Tucked away between the Firths of Forth and Tay, the ‘Kingdom of Fife’ is largely unheralded from a whisky point of view. But a glance into the past – and, indeed, the future – puts that myth to bed. Stephen Marshall starts his tour in Fife’s northern environs.
It’s summer in the East Neuk of Fife and we’re about to head out for an evening wander, and hopefully a small drink. This neck of the woods has a truly coastal culture, nestled between the Firth of Tay and the Firth of Forth, facing out to the North Sea.
On one side the Bell Rock lighthouse, the oldest offshore lighthouse, built by the grandfather of Robert Louis Stevenson; on the other, the May Rock lighthouse, the oldest inhabited lighthouse in the world.
This is a place where the sight of a fisherman in a gansey is still commonplace. The haar rolls in and can cover the area for days, even although, surprisingly, it has the lowest rainfall in Scotland.
Fife is largely unsung from a whisky perspective, because folk often think of whisky as being all about hills and glens and distilleries, separate from the normal ebb and flow of Scottish life. But it isn’t. Whisky is here, entwined with food, music and art, as much as in any other part of Scotland, and folk are starting to wake up to that now.
The scale of historical booze activity in Fife is illustrated by the fact that the duties paid by Thomas Seaton on beer, ale and aqua vitae for 1656-57 were larger than any other county in Scotland.
Today Fife whisky is in a welcome period of renaissance. Not only is there the behemoth Cameronbridge distillery at Leven, powering the modern blended whisky industry, but there are also dozens of new distilleries, breweries and bottlers appearing on what feels like a monthly basis.
We’re going to take a bit of a road trip around. We can’t go by train because the railways have mostly been dismantled, the buses are infrequent and my very expensive bike has a permanently flat tyre. So car it is…
Place of pilgrimage: Lindores Abbey Distillery is due to start production in 2017
We kick off at Lindores Abbey in North Fife. All whisky folk should pay a visit to Lindores Abbey. Michael Jackson described it as a place of ‘pilgrimage’ for whisky lovers and, as early as the 1950s, Bonthrones of Newton, a famous brewer and maltster that had been going at that point for over 300 years, was talking about Friar John Cor and Lindores Abbey as the home of whisky.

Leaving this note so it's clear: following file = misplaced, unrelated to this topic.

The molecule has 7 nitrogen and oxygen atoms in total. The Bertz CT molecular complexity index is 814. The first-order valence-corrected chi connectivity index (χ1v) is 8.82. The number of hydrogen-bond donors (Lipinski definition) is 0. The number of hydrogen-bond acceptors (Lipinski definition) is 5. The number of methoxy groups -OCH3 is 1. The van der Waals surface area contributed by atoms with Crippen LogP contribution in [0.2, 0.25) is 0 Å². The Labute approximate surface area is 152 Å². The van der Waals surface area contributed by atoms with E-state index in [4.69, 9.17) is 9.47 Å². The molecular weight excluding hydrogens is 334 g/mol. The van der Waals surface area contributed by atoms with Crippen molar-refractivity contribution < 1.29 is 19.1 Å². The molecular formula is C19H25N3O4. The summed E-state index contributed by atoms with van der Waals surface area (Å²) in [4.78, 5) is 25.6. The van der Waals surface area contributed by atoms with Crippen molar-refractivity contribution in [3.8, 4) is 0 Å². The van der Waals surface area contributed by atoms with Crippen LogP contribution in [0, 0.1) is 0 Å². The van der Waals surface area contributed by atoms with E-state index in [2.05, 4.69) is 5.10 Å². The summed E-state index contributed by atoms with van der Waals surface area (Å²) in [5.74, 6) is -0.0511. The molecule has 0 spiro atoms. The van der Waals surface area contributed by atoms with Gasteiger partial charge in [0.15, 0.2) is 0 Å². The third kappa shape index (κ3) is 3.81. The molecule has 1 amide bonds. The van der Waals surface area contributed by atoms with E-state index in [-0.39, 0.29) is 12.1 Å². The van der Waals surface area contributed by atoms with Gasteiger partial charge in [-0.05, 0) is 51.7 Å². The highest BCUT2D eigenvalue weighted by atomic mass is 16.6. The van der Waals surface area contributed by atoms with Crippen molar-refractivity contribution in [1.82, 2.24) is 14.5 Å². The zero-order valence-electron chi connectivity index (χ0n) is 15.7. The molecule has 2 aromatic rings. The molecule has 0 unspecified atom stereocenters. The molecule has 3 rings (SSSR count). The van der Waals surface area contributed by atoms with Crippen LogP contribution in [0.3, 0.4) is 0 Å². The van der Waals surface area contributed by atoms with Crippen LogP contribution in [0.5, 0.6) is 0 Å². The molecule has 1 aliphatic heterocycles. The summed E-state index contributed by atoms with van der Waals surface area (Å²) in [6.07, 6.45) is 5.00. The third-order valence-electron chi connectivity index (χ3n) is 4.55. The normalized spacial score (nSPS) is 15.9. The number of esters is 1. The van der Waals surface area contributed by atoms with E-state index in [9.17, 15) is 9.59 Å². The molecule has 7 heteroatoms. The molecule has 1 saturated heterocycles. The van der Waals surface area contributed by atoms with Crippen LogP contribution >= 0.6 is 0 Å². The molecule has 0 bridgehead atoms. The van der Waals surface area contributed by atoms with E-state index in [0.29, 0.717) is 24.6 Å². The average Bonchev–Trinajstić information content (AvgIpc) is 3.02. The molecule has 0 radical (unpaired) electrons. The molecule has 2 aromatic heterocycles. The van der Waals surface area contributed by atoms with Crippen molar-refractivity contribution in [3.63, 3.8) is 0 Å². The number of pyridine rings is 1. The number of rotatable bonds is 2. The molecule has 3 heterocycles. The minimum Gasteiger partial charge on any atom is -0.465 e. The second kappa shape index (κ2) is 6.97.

Amazing stuff, but when you get there you meet Drew and Helen McKenzie Smith, two of whisky’s nicest folk, bringing distilling back to this historically vital site, with loads of ideas inspired by the monks, who tamed and cultivated the area around the Abbey back in the 12th century.
Where else in Scotland would someone be planting hundreds of fruit trees, reinstating the orchards as they would have been? Folk in Scotland don’t even eat fruit, do they?
One of the other things they do is a regular ‘Bear Burning’ ceremony, which might sound a tad cruel, but refers to the annual burning of the giant outline of the Lindores Bear marked out on the hillside that overlooks the Abbey and distillery.
The McKenzie Smiths are taking their jobs as custodians of Lindores Abbey so seriously, they’re starting a preservation society where members’ subscriptions will help support the ongoing preservation of the Abbey.
Proper graft: Daftmill is yet to release a drop of whisky to a curious public
Daftmill is another of Fife’s great secrets. The distillery, which has been operating for the same amount of time as Kilchoman on Islay and producing spirit every year, is run by the one-man powerhouse that is Francis Cuthbert. He is yet to release a drop of whisky to the curious public.
Don’t even try dropping by without an appointment. Francis is a busy man. But I would urge you to make that appointment, because it’s well worth the visit, if only to inspire you to do something equally interesting with your own life.
This is proper graft, grist to the mill-type stuff. I first tasted his new make about 10 years ago and it was good. It’s now a great whisky.
Heading back along the coast to St Andrews, we come across Guardbridge, the home of Eden Mill. It’s a brutal big mill, but in one small corner of it, you’ll find the closest thing Scotland has to a cool distillery/brewery set-up.
It’s tiny, but expanding at a rate of knots. The main space has a warehouse feel, with beautiful stained-glass windows from local artist Keny Drew, which makes this feel quite different to the traditional, pastoral image of whisky distilling, and I like it.
On this visit, I’ll plump for the little bottles of pre-mixed gin cocktails. They hit the spot.
Expanding fast: Eden Mill has a young team, and a warm welcome for visitors
Hopefully the whisky will turn out to be a decent enough dram. It’s a young team, which makes me think that it will; that they won’t be stuck in the way of just making things the way they’ve always been done.
One thing that really strikes me is how friendly they all are. All the way around, the big guy with the red beard tells me how much he loves working here, and he really means it. Every single person we walk past, from brewer to packer, stops and talks to us and makes us feel genuinely welcome. If any aspiring distillers want to see how to build a strong team, then they should pay this place a visit.
St Andrews is nearby, and it’s beautiful. But we don’t have much time to stop here, apart from to run on the beach and recreate the opening scene from Chariots of Fire, of course. And it’s always worth visiting Luvians bottle shop – which will remind you of the days when Oddbins was a fun environment to be in.
There is one other thing that folk associate with St Andrews, mind. If you’re into golf, apparently there’s a golf course. But we struggled to find it, or any mention of golf or, indeed, any folk dressed in special golf outfits. Let me know if you ever visit and do better than I did finding this mythical place.